But I digress, in retrospect I’ve given that moment a lot of thought ever since after finding breathing a little more difficult these days that moment in time and other times like almost getting hit by a speeding van that ran a red light when I was crossing the light just when I was about to go home. I remember then how close it was, and if I were to walk just a tiny bit slower than I did, then I would’ve probably died. After that day, I kept thinking I was a glitch to life. I wasn’t supposed to exist at that moment. The world felt so much more different. I was more unfocused at school, I felt pointless to my friends and that I escaped the hands of fate. I remember my perspective just changed and there went happiness. A lot of people try to tell you something like a debilitating existential crisis or near death experience gives you the superhuman capacity and change you for the better. But there are always other sides of the spectrum. You spend days feeling all alone, anxious and notice how fleeting things are and that your life can end at any moment in time. At this point – I expect the inevitable “Well, you need to get over it and do something about it,” commentary that a lot of preachy, pop-psychology bred and arrogant people would say. And although there is validation to their point, people at a vulnerable time want people to listen not for them to talk over them and then bring about their own projections of their failures. For those that don’t have the art of discourse done right, listening involves stepping out of your shoes, the ceasing of comparing your problems to the other person and actually being quiet to hear things out and offer suggestions for recovery rather than aggressively venting out general statements that serve no one in the long term. Listening really helps the other person.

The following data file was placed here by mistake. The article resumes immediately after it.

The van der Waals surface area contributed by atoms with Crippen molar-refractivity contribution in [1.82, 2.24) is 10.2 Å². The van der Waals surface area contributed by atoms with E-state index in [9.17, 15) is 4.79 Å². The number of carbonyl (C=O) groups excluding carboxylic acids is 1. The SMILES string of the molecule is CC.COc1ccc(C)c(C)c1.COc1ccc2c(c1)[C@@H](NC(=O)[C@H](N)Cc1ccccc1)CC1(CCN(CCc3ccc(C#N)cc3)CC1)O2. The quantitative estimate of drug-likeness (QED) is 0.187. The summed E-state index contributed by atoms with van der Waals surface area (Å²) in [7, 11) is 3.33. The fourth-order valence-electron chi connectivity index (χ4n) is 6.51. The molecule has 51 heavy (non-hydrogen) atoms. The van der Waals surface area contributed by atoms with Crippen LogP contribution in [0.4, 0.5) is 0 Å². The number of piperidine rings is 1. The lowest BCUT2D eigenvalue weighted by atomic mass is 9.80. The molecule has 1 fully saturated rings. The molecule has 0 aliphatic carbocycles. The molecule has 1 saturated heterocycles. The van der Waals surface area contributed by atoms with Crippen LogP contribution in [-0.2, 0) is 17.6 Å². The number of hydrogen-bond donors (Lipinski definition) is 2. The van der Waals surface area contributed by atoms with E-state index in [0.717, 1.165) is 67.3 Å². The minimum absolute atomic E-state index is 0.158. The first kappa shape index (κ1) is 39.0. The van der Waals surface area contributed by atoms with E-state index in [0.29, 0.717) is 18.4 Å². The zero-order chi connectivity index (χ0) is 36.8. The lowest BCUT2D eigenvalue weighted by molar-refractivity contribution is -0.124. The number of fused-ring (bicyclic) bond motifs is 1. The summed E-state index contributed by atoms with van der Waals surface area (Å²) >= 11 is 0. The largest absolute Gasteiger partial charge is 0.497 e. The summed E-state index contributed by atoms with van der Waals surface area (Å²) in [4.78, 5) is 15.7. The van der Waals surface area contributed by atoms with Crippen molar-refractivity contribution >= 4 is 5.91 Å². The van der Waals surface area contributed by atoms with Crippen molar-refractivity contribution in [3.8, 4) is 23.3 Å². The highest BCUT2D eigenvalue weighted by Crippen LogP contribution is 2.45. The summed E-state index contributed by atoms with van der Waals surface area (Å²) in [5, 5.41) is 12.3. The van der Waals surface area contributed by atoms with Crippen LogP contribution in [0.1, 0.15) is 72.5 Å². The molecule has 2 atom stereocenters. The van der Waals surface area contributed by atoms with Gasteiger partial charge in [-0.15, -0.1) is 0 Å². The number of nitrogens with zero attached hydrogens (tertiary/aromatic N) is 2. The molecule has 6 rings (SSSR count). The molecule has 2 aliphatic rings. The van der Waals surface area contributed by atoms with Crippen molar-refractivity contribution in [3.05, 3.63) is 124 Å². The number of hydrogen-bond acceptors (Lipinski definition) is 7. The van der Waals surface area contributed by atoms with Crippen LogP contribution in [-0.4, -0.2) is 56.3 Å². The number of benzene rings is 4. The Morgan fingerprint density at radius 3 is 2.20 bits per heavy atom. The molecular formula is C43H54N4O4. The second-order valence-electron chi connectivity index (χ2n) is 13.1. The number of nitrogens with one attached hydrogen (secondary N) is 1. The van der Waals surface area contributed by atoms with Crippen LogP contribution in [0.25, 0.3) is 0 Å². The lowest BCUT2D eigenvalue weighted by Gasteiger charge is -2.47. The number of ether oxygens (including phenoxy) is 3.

During my summer school on the first day (this year), I went through something incredibly strange. So nervous at the initial meet and greet first day, I felt an irrational compulsion to escape the expected “schmoozing” of people and was incredibly shaken by the social setting. So shaken, I made my way to the nearest bathrooms and stayed there for almost half an hour hyperventilating and uncontrollably crying. My mind went jagged with existential questions about why I was there and even blackened out to who I was when I stared at the mirror. My social anxiety emerged and reared it’s ugly head to proportions I thought I kept under control to the point. A lot of people mistakenly think things such as mental health and anxiety is a pointless exercise, but you genuinely feel like you are a bystander to both your mind and body when a mental health issue explodes into big proportions. Socially, the person suffering knows it’s inappropriate and is aware of the judgements placed upon them but they truly can’t control the compulsions that they have. Many don’t mean to “break” social conventions just on the purpose of being rude… they genuinely can’t help it. They need listeners, not judges. At that point in time, I felt so vulnerable that I wasn’t in control of my mind and body, much like that night before I turned 15.
From all these episodes, I felt it was necessary to close myself off from the world and isolated myself and became an extreme homebody. But slowly and surely, I’m working on confidence. I’m not waiting seven years anymore, I’m going to constantly work to be better with things and choose to live. The brightest point in your life can bring about the darkest shadows. And rather than try to eradicate one part entirely, it’s all about chipping away all the problems to live consistently rather than in short spurts. Life is work. You put more effort on living than you do dying, but that effort is necessary and is good. I live for the bright days and work through the dark ones. It’s my new philosophy and heck, I’m not dying until I can do something that I can be proud of.